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Lawmakers Fail to Push the Gambling Bills in Florida
- March 2, 2016 By Oliver Young -
It appears that the lawmakers in Florida have failed in their efforts to push the gambling bills after an important Senate committee decided not to bring the subject on the table for vote. This includes the new $3 billion 20-year compact with the Seminole Tribe.
The legislature in the US state will wrap things up for the year on March 11, 2016 and there were high hopes that the compact Governor Rick Scott made with the Seminole Tribe last December will be voted on. However, some last minute proposals by the House Finance and Tax Committee at the beginning of the week put off the gambling bills that were tabled on Tuesday.
Bills Have Small Chances of Being Revived
According to local media, the chances are very small for the bills to be revived at the next meeting of the Senate Appropriations Committee tomorrow. However, whether or not this will happen depends on the Senator Rob Bradley who sponsors the bills and formally approved the compact with the Seminoles.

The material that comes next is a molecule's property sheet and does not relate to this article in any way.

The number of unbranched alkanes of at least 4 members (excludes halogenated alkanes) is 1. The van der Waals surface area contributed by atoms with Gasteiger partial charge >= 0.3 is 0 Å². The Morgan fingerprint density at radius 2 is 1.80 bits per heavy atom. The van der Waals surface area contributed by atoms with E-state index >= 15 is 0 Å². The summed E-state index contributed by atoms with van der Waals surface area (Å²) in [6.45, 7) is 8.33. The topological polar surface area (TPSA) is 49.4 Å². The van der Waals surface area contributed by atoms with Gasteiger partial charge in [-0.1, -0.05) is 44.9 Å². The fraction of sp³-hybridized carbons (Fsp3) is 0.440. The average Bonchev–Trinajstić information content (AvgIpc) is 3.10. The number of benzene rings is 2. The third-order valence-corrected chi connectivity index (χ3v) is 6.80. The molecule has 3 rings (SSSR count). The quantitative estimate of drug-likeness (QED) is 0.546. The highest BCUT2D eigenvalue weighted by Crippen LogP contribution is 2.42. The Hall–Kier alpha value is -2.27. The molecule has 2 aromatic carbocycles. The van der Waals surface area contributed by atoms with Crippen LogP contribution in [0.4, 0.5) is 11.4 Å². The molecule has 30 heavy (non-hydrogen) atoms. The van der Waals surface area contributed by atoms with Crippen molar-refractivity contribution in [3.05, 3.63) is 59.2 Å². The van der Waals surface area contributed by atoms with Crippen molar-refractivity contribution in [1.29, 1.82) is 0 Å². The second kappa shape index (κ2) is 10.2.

Bradley said that the bills have too many gaming options to find enough support for passage. These include the approval of slots in five more countries, allowing horseracing tracks with card games and slots and requiring voting on future gambling expansions.
It appears that there will also be a temporary freeze on the efforts to regulate daily fantasy sports. This has been bundled into the deal with the Seminoles because of fears that the tribe will cite a separate bill on DFS as an expansion of gambling and this will violate the compact’s terms and conditions.
If the bill won’t make it on the table tomorrow, lawmakers will have to wait until 2017 for reconsidering. In the meantime, the tribe is still paying approximately $100 million under the expired terms of the compact which allows it to operate slots outside Broward and Miami-Dade.
Will the Seminole Compact Be Subject to Debate in 2017?
Until July 2015, the Seminole Tribe has been enjoying the exclusive rights to offer table and card games such as blackjack under the terms of the expired deal. The tribe and the state are currently engaged in a federal lawsuit over the rights of the Seminoles to offer card games which will perhaps come to a conclusion before the new compact can be given thumbs up.
Under the terms of the new compact, the tribe would have had the exclusive rights to offers roulette games and craps, In turn, the Seminoles agreed to allow other operators to offer slots in two countries and to make payments to the state of at least $3 billion for the first seven years. This however, appears to be questionable for another year.